FP: So I really do think you have to see this as part of the baby boom or post war generation which was already very adept and active in political action and the fact that we, many of us were um the majority of us were college educated and had been in all these actions before meant that we were able to organize very quickly and very efficiently.

CG: Right I see that.

FP: People say to me, you know, especially this was during the 25th anniversary- well you know Stonewall was a diverse and colorful rainbow thing. I told them no, it wasn’t. I said maybe the original riot was, but all the organizing was 90% men, 95% white, 95% college educated and if they weren’t, the movement wouldn’t have gotten started as quickly or organized as well as it did.

Unfortunately that’s the truth, that’s how it happened, and the fact that soon they were backed up by white gay men with money made it even more important. These are factors that a lot of the Queer community doesn’t want to accept but they happen to be historical facts, the way I remember it.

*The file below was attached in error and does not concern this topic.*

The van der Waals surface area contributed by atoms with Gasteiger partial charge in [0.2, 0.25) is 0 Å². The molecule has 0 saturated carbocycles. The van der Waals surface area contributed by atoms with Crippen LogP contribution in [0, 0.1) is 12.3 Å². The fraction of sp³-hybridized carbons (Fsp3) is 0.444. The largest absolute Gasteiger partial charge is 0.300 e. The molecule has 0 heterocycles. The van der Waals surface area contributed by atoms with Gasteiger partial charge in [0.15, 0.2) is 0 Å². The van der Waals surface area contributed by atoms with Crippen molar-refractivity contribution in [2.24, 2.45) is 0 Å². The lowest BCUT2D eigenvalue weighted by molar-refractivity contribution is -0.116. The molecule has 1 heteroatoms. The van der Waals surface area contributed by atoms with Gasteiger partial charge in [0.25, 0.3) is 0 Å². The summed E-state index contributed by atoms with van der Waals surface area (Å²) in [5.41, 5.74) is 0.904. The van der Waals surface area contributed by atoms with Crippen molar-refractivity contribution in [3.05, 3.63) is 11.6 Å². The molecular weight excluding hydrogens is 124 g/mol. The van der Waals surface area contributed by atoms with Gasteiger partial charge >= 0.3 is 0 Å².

CG: Yes I mean,

FP: You know you would go to a fundraiser, plunk down your $25, and next week there would be an action somewhere. It was really very simple it was very simple cause and effect. Laughs.

CG: So do you feel like there was this subculture that existed in the sixties, do you feel that it grew out of those earlier movements, that previous generation, did the growth of that group help build the foundation…

FP: I know exactly what you’re saying, I’m trying to explain it. The scene used to be, before I went to Europe, I’m using that as a point because as I say when I went there was gay people in the Village when I came back there was a community. And one way I can explain that is by geography. Greenwich Ave. from St Vincent’s Hospital down to Jefferson Square Library and Sixth Avenue, that was the hangout of the gay and lesbian community before I left and that was the entire reach of it, pretty much, right?